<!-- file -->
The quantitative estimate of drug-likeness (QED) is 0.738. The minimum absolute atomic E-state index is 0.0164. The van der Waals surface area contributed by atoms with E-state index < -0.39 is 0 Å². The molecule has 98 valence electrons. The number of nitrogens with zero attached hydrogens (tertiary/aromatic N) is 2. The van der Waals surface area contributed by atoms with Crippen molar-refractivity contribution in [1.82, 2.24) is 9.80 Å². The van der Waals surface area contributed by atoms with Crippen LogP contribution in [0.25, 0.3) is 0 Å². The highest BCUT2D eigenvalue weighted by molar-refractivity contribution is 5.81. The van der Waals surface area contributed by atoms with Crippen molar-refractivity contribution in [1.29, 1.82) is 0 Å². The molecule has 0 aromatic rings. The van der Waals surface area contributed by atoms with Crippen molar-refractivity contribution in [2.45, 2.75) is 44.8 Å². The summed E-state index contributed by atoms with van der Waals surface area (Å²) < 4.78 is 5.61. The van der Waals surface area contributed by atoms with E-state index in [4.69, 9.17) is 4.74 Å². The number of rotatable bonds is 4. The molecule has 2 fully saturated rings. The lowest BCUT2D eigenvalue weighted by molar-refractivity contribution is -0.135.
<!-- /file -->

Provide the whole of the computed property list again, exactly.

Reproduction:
The quantitative estimate of drug-likeness (QED) is 0.738. The minimum absolute atomic E-state index is 0.0164. The van der Waals surface area contributed by atoms with E-state index < -0.39 is 0 Å². The molecule has 98 valence electrons. The number of nitrogens with zero attached hydrogens (tertiary/aromatic N) is 2. The van der Waals surface area contributed by atoms with Crippen molar-refractivity contribution in [1.82, 2.24) is 9.80 Å². The van der Waals surface area contributed by atoms with Crippen LogP contribution in [0.25, 0.3) is 0 Å². The highest BCUT2D eigenvalue weighted by molar-refractivity contribution is 5.81. The van der Waals surface area contributed by atoms with Crippen molar-refractivity contribution in [1.29, 1.82) is 0 Å². The molecule has 0 aromatic rings. The van der Waals surface area contributed by atoms with Crippen molar-refractivity contribution in [2.45, 2.75) is 44.8 Å². The summed E-state index contributed by atoms with van der Waals surface area (Å²) < 4.78 is 5.61. The van der Waals surface area contributed by atoms with E-state index in [4.69, 9.17) is 4.74 Å². The number of rotatable bonds is 4. The molecule has 2 fully saturated rings. The lowest BCUT2D eigenvalue weighted by molar-refractivity contribution is -0.135.